UPDATE: Fix coming for Apple's FaceTime
'We’re aware of this issue and we have identified a fix that will be released in a software update later this week,' an Apple spokesperson told CNBC.
UPDATE: NEW YORK (AP) - Apple says it's fixed the FaceTime bug that allowed people to eavesdrop on others while using its group video chat feature. It plans to turn the service back on next week via a software update.
The bug allowed some people to turn an iPhone into a live microphone while using Group FaceTime. Apple apologized Friday for the problem and says it's is working on becoming better at responding to reports of glitches from customers.
A boy and his mother in Tucson, Arizona, reported the bug but Apple did not immediately respond. Apple thanked the boy and his family in a prepared statement.
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PREVIOUS STORY: There’s a FaceTime bug that lets you hear through someone else’s iPhone, even if they haven’t answered your phone call. It was previously reported on Twitter by user Benji Mobb and covered by 9to5Mac.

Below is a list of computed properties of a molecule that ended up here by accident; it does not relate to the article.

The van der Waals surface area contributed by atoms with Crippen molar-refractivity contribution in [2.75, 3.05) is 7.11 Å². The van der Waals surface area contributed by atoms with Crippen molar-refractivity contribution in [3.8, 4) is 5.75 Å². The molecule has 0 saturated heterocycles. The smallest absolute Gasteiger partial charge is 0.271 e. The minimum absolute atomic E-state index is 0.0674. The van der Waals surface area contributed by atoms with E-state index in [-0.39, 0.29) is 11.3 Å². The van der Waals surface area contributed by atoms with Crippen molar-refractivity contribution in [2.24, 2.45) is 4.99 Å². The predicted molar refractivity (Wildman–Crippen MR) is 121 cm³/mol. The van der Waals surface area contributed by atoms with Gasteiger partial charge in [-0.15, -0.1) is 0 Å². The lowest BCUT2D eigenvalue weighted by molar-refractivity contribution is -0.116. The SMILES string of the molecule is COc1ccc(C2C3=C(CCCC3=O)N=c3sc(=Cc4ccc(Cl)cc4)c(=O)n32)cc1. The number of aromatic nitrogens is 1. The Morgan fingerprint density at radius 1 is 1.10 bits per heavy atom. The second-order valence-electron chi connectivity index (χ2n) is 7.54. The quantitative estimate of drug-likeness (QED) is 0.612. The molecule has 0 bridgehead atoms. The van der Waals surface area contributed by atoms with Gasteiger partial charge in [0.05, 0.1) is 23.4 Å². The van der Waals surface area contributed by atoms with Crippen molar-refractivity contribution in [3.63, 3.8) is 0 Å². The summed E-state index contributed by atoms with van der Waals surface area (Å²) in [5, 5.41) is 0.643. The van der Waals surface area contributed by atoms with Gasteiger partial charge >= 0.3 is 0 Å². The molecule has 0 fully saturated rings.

CNBC tested it and verified that it’s a real bug. I tried placing a video call to my editor from my iPhone using Apple’s FaceTime app. Then, before he picked up, I used the menu option to add somebody else to the call and, as 9to5Mac’s directions state, I added myself to the call. Suddenly, I could hear my editor, even though he never picked up. We continued having a conversation while his phone only gave him the option to answer. There was no indication that the call had already gone through.
The Verge noticed reports that, if the person you’re calling tries to end it by tapping the power button on their phone, it sends video but no audio. That means the person calling you can see a video of you or your surroundings as if you’d answered the call. I replicated this with a friend.
This bug seems to rely on the FaceTime Group Call feature, since you’re trying to add another person to the call. Group FaceTime launched last year.
There’s obviously a big privacy concern here. You could theoretically call anyone with FaceTime and, using the steps above, listen in on their conversations.
Apple said a fix is coming this week. “We’re aware of this issue and we have identified a fix that will be released in a software update later this week,” a spokesperson told CNBC.
In the meantime, the fastest fix right now is to just turn off FaceTime. Here’s how:
- Open Settings on your iPhone or iPad
- Choose FaceTime
- Toggle FaceTime to off